As you drive up the track to Carrowkeel you cross a cattle grid. This marks the entrance to the preserved area. If you look up to your right you can see some amazing cliffs. Cairn B is situated at the top of these. reaching it is a pretty daunting prospect. It is possible to reach it via a 2km walk along the ridge from the south, but an approach from this end is also possible ... if you're VERY careful!
To reach it, walk up the steep hillside just inside the park area skirting the thorn trees. You will then reach the cliff face. Walk along the base of this and over the fence into the next field. From here you can work your way around the cliff and up on to the top.
Eventually you will reach this magnificent cairn ... probably the best preserved here. The passage faces almost north like Seefin Hill (County Wicklow) and Fourknocks (County Meath). This is a very rare example of an intact undifferentiated passage tomb and when inside I was reminded of similar monuments on the Isles of Scilly.
In the back are three stones arranged to form a bench, upon which it is lovely to sit and write notes - the large entrance and wide passage allowing a lot of light to enter. If you can make the climb to this one then I must insist that you try. It is very unspoiled up here and I don't think you'll be interupted much.
Passage tombs are perhaps the most celebrated style of tombs, mainly due to the fantastic examples at Newgrange (County Meath), Knowth (County Meath) and Dowth (County Meath) in the Boyne Valley as well as those at Loughcrew (County Meath), which is by far the best place to experience these wonders.
The classical form of passage tomb is the cruciform style, where a long passage leads to a main chamber with 3 small chambers off, forming a cross when viewed from above. However, there are many other styles, some don't even have a passage! These other forms are with a round chamber (see Fourknocks (County Meath)), a polygonal chamber or in the form of a cross of Lorraine, which can be found at Seefin Hill (County Wicklow).
There is one form known as an undifferentiated passage tomb wherein the chamber is simply a broadening of the passage, such as at Matthewstown (County Waterford).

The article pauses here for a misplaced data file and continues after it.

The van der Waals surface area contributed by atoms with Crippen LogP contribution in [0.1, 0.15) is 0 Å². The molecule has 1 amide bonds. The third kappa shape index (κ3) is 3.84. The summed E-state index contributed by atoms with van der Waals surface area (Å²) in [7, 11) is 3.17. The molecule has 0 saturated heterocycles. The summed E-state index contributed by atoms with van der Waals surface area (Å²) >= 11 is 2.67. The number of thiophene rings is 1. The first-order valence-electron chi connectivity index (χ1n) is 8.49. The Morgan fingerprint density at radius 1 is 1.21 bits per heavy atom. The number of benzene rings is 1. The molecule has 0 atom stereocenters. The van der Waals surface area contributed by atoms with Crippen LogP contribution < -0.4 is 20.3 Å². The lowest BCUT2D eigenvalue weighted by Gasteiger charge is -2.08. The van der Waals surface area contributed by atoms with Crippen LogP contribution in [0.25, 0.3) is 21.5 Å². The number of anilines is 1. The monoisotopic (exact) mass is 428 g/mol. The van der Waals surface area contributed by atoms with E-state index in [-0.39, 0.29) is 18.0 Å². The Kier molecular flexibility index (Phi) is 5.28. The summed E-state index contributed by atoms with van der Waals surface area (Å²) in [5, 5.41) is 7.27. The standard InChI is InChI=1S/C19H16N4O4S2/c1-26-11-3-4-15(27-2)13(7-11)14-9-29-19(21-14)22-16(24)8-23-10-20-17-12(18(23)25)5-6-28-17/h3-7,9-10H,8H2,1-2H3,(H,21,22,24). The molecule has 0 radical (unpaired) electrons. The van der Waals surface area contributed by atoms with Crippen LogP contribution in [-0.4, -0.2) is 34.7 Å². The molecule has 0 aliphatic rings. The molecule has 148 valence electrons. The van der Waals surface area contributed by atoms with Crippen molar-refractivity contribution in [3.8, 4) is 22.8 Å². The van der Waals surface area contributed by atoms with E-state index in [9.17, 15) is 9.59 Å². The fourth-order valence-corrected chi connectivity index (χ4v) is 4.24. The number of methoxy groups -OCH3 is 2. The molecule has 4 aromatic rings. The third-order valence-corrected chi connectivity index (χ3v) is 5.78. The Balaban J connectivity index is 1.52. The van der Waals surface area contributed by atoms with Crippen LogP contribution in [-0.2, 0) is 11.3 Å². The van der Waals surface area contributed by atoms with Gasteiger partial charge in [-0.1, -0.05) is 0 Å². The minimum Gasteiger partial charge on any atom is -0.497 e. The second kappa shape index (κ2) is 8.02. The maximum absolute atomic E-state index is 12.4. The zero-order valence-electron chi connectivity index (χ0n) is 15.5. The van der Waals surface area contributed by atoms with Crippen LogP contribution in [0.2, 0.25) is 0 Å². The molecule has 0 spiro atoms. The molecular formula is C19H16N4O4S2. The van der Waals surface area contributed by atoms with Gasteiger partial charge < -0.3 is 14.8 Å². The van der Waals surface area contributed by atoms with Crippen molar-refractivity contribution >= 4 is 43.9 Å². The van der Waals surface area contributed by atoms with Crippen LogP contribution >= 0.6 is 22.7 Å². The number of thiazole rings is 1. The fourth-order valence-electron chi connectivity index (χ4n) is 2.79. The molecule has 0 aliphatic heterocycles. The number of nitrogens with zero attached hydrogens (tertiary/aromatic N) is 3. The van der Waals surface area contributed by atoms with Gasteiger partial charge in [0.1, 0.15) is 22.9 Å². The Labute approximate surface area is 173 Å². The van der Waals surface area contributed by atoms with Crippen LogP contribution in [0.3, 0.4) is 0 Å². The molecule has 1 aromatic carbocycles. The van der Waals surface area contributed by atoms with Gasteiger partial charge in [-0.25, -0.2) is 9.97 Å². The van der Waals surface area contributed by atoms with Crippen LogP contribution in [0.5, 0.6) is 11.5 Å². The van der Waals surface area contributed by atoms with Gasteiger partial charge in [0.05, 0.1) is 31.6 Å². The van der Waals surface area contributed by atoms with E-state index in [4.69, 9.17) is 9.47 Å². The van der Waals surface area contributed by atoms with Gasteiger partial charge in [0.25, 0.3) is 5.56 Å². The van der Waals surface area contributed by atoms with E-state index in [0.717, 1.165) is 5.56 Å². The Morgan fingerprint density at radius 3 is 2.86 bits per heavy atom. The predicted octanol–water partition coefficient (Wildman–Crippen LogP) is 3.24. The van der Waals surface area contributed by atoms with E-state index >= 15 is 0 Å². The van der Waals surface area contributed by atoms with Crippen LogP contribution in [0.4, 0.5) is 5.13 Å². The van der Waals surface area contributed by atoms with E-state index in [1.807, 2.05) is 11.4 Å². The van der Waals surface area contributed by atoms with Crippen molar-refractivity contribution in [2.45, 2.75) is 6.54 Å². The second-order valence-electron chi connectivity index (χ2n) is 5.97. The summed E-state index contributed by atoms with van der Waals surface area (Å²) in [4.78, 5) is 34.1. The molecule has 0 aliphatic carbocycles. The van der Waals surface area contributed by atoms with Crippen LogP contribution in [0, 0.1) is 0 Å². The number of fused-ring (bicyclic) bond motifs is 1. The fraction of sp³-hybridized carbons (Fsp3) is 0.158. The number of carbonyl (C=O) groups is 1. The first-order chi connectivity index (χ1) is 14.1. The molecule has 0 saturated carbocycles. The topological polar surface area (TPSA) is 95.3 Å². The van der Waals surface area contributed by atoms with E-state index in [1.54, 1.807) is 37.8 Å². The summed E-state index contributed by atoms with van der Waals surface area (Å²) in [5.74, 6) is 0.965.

The passage and chamber was, once constructed, covered in a mound of earth or a stone cairn, which was in turn held in place with a kerb around its perimeter.
Perhaps what Irish passage tombs are most known for is the form of rock art more commonly called passage grave art, which can be seen in abundance along the Boyne Valley in the many cemeteries.
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Are we mad? It's pouring with rain and I talk Julian into climbing up the steep slope to Cairn B! But this little gem is always worth the climb. Keshcorran cairn was still visible when we reached the top, but it soon disappeared into the rain and cloud.
We sat at the back of the tomb, on the little bench structure, and chilled out for a while in the vain hope that the weather would improve ... no chance! We considered walking down the long way (to the south), but decided to go down as we had approached at the north end. It was actually a lot easier than the climb up.
This is an explanation of (and a bit of a disclaimer for) the coordinates I provide.
Where a GPS figure is given this is the master for all other coordinates. According to my Garmin these are quite accurate.
Where there is no GPS figure the 6 figure grid reference is master for the others. This may not be very accurate as it could have come from the OS maps and could have been read by eye. Consequently, all other cordinates are going to have inaccuracies.
The calculation of Longitude and Latitude uses an algorithm that is not 100% accurate. The long/lat figures are used as a basis for calculating the UTM & ITM coordinates. Consequently, UTM & ITM coordinates are slightly out.
UTM is a global coordinate system - Universal Transverse Mercator - that is at the core of the GPS system.
ITM is the new coordinate system - Irish Transverse Mercator - that is more accurate and more GPS friendly than the Irish Grid Reference system. This will be used on the next generation of Irish OS maps.